Council adopts snow removal plan, seeks to fill Ward 2 seat
After nearly two months of review, last night’s City Council meeting finally saw the adoption of a snow removal policy for the City of Newton — well before the first snow of the season.
While questions regarding parking tickets during the months from November to April, especially on the square, were discussed, the resolution adopting a city snow removal policy was adopted by a unanimous vote.
In addition, a resolution accepting the purchase proposal of property in the 200 block of North Fifth Avenue West in Newton in the North Central Urban Renewal District was approved unanimously. Ohio-based Miller-Valentine Group sought the property to in order to build a 50-63 unit, middle-income senior housing facility.
Thus, the city and Miller-Valentine have come to an agreement, setting the land’s price tag at $25,000. Miller-Valentine now has until April 19, 2013, to let the City of Newton know whether they will be moving forward with the project, as it is entirely contingent upon the receipt of tax credits from the Iowa Finance Authority.
A representative from Miller-Valentine was on had to further explain eligibility requirements for the prospective units while also asserting the group’s intention to work closely with local contractors.
A resolution approving public works fee schedules was brought before the council, stating that in 2011-2012, the cemetery budget for the city fell more than $100,000 short of its expenditures.
Thus, the resolution recommended that cemetery fees be raised in addition to garbage/recycling collection fees. The council voted unanimously on the resolution, in effect raising garbage/recycling collection rates from $11/month to $11.20/month — and overall increase of 1.8 percent and $2.40 annually, per household.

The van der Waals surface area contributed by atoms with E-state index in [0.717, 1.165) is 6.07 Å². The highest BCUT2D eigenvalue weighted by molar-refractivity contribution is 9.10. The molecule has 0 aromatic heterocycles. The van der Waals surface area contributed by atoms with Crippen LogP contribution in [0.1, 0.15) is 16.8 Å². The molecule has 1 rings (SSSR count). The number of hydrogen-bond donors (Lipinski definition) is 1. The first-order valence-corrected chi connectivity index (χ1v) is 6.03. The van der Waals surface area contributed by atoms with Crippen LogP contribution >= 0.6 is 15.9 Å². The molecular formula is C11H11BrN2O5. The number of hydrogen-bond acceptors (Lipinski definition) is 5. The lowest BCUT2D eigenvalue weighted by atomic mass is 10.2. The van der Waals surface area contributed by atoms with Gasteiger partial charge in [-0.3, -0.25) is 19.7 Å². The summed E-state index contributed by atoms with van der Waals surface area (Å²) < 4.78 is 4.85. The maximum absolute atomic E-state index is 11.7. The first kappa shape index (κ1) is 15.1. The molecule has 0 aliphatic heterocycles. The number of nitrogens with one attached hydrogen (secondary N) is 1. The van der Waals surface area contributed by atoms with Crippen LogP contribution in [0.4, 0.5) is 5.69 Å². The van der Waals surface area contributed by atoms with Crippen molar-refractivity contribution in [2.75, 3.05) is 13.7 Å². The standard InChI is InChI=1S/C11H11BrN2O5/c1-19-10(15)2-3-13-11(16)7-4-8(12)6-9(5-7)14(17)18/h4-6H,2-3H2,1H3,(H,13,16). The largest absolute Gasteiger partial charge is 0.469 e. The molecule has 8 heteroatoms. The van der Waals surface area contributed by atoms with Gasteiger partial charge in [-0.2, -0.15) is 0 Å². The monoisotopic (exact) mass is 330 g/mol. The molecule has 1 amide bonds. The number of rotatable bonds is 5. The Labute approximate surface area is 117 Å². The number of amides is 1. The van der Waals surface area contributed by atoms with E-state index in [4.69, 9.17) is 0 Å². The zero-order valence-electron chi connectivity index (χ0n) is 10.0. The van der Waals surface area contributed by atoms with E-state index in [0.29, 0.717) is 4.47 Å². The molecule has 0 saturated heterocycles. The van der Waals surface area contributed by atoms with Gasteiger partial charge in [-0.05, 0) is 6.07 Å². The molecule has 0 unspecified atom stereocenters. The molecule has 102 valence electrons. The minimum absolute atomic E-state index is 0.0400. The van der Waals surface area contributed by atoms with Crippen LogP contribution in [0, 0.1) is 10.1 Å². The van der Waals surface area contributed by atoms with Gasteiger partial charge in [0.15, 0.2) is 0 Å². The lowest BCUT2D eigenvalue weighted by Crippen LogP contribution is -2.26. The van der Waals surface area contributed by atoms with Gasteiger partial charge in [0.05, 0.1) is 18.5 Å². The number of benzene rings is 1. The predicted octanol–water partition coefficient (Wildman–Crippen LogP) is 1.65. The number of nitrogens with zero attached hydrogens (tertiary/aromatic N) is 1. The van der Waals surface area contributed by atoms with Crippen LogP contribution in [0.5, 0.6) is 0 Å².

“(In the past), there has been a similar gap between cemetery expenditures and revenue, I think that’s common in most cities,” said Keith Laube, Newton Public Works director. “We’re trying to keep expenses down.”
“The last increase we had was about a year and a half prior to this increase,” he added. “About every two years is my plan, although we take a look at it every year, and then we have smaller incremental increases rather that wait three years and have a larger one.”
A resolution regarding the parks fee schedule spurred plenty of discussion among council members, as one particular increase in fees stood out. Park fees are evaluated and adjusted, if necessary, every two years. This year’s changes, which were approved by the Oct. 12 Park Board meeting, included an increase in the Westwood Golf Course youth membership from $171 to $250.
“I have an issue with just one of them,” councilor Jeff Price said, referencing the youth golf fee. “That’s just a huge increase compared to all the other increases.” Councilor Craig Trotter pointed out that the new rate represented a 46 percent increase.
“We thought the current rate was substantially low and we thought it should be closer to half price (of an adult membership),” Laube said. “Our thought was that the $250 a year was still a reasonable price.”